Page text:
“Order, then.”

“Dear friend, you want a long sleep; go home.”

“Not already.”

“Yes, I am going to pray for you.”

“Pray now, then.”

As he spoke, a pane of the window flew into pieces, then the window itself, and three armed men appeared on the balcony while a fourth was climbing over. This one had his face covered with a mask, and held in his right hand a sword, and in his left a pistol.

Bussy remained paralyzed for a moment by the dreadful cry uttered by Diana at this sight. The masked man made a sign, and the three others advanced. Bussy put Diana back, and drew his sword.

“Come, my brave fellows!” said a sepulchral voice from under the mask; “he is already half-dead with fear.”

“You are wrong,” said Bussy; “I never feel fear.”

Diana drew near him.

“Go back, Diana,” said he. But she threw herself on his neck. “You will get me killed,” said he; and she drew back.

“Ah!” said the masked man, “it is M. de Bussy, and I would not believe it, fool that I was! Really, what a good and excellent friend! He learns that the husband is absent, and has left his wife alone, and fears she may be afraid, so he comes to keep her company, although on the eve of a duel. I repeat, he is a good and excellent friend!”

“Ah! it is you, M. de Monsoreau!” said Bussy; “throw off your mask.”

“I will,” said he, doing so.

Diana uttered another cry; the comte was as pale as a corpse, but he smiled like a demon.

“Let us finish, monsieur,” said Bussy; “it was very well for Homer’s heroes, who were demigods, to talk before they fought; but I am a man — attack me, or let me pass.”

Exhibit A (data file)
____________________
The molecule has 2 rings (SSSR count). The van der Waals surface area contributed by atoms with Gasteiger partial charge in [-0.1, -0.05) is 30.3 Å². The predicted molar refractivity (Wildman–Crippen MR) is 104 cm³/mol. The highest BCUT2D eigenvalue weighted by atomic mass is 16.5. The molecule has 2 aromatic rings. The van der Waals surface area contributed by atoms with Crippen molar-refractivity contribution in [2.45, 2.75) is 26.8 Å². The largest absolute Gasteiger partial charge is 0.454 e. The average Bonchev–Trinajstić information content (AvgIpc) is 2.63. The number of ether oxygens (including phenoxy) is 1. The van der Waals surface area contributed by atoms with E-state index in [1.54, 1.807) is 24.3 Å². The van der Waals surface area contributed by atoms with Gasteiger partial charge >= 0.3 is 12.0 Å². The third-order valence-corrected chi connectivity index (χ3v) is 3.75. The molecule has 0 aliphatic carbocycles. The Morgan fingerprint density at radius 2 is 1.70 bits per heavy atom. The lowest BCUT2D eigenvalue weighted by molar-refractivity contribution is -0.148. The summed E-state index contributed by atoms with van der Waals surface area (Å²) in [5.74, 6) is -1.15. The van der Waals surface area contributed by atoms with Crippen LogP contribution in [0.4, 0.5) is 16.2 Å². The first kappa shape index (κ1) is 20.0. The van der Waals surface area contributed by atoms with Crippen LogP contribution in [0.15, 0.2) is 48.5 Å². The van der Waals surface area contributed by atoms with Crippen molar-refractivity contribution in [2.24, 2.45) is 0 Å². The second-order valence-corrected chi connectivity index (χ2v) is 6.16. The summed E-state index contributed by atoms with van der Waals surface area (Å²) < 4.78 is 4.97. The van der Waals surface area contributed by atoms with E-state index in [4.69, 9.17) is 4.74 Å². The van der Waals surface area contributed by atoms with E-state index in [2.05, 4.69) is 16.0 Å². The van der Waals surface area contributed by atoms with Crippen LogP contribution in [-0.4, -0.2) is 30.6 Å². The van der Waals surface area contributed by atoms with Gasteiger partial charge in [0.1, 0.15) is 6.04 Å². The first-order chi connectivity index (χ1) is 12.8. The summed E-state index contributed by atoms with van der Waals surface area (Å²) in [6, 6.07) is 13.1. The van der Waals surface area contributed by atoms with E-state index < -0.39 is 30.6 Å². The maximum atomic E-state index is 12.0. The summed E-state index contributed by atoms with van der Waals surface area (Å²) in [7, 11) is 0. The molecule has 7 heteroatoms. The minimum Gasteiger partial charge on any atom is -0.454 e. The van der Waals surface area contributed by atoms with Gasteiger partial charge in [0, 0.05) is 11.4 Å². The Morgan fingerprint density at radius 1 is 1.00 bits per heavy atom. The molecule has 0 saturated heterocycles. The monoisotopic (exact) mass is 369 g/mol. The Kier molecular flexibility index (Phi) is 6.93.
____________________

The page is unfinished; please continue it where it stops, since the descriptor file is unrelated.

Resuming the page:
Monsoreau replied by a laugh which made Diana shudder, but raised Bussy’s anger.

“Let me pass!” cried he.

“Oh, oh!”

“Then, draw and have done; I wish to go home and I live far off.”

During this time two other men mounted into the balcony.

“Two and four make six,” said Bussy, “where are the others?”

“Waiting at the door.”

Diana fell on her knees, and in spite of her efforts Bussy heard her sobs.

“My dear comte,” said he, “you know I am a man of honor.”

“Yes, you are, and madame is a faithful wife.”

“Good, monsieur; you are severe, but, perhaps, it is deserved; only as I have a prior engagement with four gentlemen, I beg to be allowed to retire to-night, and I pledge my word, you shall find me again, when and where you will.”

Monsoreau shrugged his shoulders.

“I swear to you, monsieur,” said Bussy, “that when I have satisfied MM. Quelus, Schomberg, D’Epernon, and Maugiron, I shall be at your service. If they kill me, your vengeance will be satisfied, and if not ——”

Monsoreau turned to his men. “On, my brave fellows,” said he.

“Oh!” said Bussy, “I was wrong; it is not a duel, but an assassination.”


“We were each deceived with regard to the other; but remember, monsieur, that the Duc d’Anjou will avenge me.”

“It was he who sent me.”

Diana groaned.

Instantaneously Bussy overturned the prie-Dieu, drew a table towards him, and threw a chair over all, so that in a second he had formed a kind of rampart between himself and his enemies. This movement had been so rapid, that the ball fired at him from the arquebuse only struck the prie-Dieu. Diana sobbed aloud. Bussy glanced at her, and then at his assailants, crying, “Come on, but take care, for my sword is sharp.”